Morris' passion for Westerns and Goscinny's wit was the perfect recipe for one of the most popular comic-books in Europe, so popular that it was finally adapted on TV in 1991, in a series starring Terence Hill. The series tried to capture the spirit that nourished the stories of Lucky Luke, but to better understand the success and the popularity of the character, I highly recommend reading the comic-books (especially those written by Goscinny) and occasionally to have a look on this film, made in 1978, after the more average (but no less funny) "Daisy Town", on which the first Terence Hill's film was based. "The Ballad of the Daltons" is an original film (not adapted from an album) that relates the adventures of the Daltons, whose mission is to kill all the members of the jury who sentenced their Uncle Henry to death and the judge who applied the sentence, in ordering to inherit a windfall of money. Talk about a set-up.
"How did Uncle Henry die?" "Hanged" retorts the notary. "Natural death, that's a consolation" is Joe's comment. The film deals with the notion of killing and death, but don't let your mind preoccupied by this, it was the time where political correctness wasn't prevailing, when Lucky Luke was still a chain-smoker, but the humor and wit displayed in the film is still pure Goscinny. The film also deals with racial stereotypes: among the jury, there is Chinese laundryman and an Injun sorcerer, but every category is tackled with the same dosage of caricature and humor, and I can't see how the movie would offend some audience. Well, it didn't when I was a kid, and I think I turned out quite all right. Anyway, all the archetypes of the Western are here, train chases, gold digging, a drunken doctor, jail escapes, rodeos, a creepy undertaker, a gambler who became a priest and so on and so forth all of that is served by a beautiful melody sung by Bill, the narrator (I can't describe how the very first notes of the music never cease to make me shed some tears) and a great score.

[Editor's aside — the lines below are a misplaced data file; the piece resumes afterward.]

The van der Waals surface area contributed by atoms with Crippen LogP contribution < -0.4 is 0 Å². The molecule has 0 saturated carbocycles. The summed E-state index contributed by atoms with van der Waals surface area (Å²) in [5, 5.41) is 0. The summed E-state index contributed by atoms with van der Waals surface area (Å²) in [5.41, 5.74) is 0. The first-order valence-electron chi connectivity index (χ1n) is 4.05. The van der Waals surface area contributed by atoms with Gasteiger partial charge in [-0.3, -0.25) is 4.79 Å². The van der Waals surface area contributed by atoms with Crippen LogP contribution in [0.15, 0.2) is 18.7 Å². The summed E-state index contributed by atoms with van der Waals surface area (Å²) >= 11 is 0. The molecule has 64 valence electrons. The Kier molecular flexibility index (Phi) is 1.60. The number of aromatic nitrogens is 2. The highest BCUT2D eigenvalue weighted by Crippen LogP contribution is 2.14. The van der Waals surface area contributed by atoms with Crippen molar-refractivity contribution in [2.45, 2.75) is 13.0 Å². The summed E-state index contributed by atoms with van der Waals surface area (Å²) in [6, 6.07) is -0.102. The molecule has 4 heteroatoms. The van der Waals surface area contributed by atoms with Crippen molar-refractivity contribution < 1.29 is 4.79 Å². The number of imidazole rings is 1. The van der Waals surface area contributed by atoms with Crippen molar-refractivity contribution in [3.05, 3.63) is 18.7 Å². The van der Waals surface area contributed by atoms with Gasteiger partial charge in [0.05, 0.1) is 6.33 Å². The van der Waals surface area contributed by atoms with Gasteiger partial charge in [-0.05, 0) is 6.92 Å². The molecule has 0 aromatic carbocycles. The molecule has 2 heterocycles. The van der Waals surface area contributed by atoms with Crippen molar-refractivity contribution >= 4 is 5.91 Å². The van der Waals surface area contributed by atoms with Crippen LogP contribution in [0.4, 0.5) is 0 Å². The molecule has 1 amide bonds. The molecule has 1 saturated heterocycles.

The film also provides one of the most (damn, how many superlatives did I use for this review?!) extraordinary movie moments that pay tribute to Hollywood Musicals, it's a five-minute sequence that plunges us in the magic world of Hollywood's Golden Age, and the part that I couldn't wait to come as a kid. These five minutes made me familiar with Gene Kelly and 'Singin' in the Rain' long before I could finally see the film, and there are some songs that would touch a sensitive chord among many movie fans. If only for this part, "The Ballad of the Daltons" is a must-see and to give you an idea, you can find the clip on Youtube, and you'll see that it's more than a goofy Western animated feature, and sometimes the greatest 'American' films are not necessarily American. The theme of Lucky Luke's end credits is the legendary "I'm a Poor Lonesome Cowboy", a music that will forever occupies a special spot in my heart.
For the anecdote, René Goscinny passed away in November 1977, right before the Hollywood musical sequence would be completed and as sad as his death was, it's even sadder when you think that he had never the chance to see this beautiful part. Morris left us in 2001. But the legacy of the two authors is intact and I would never thank them enough in my heart, for having created such great characters, and such a great Western comedy.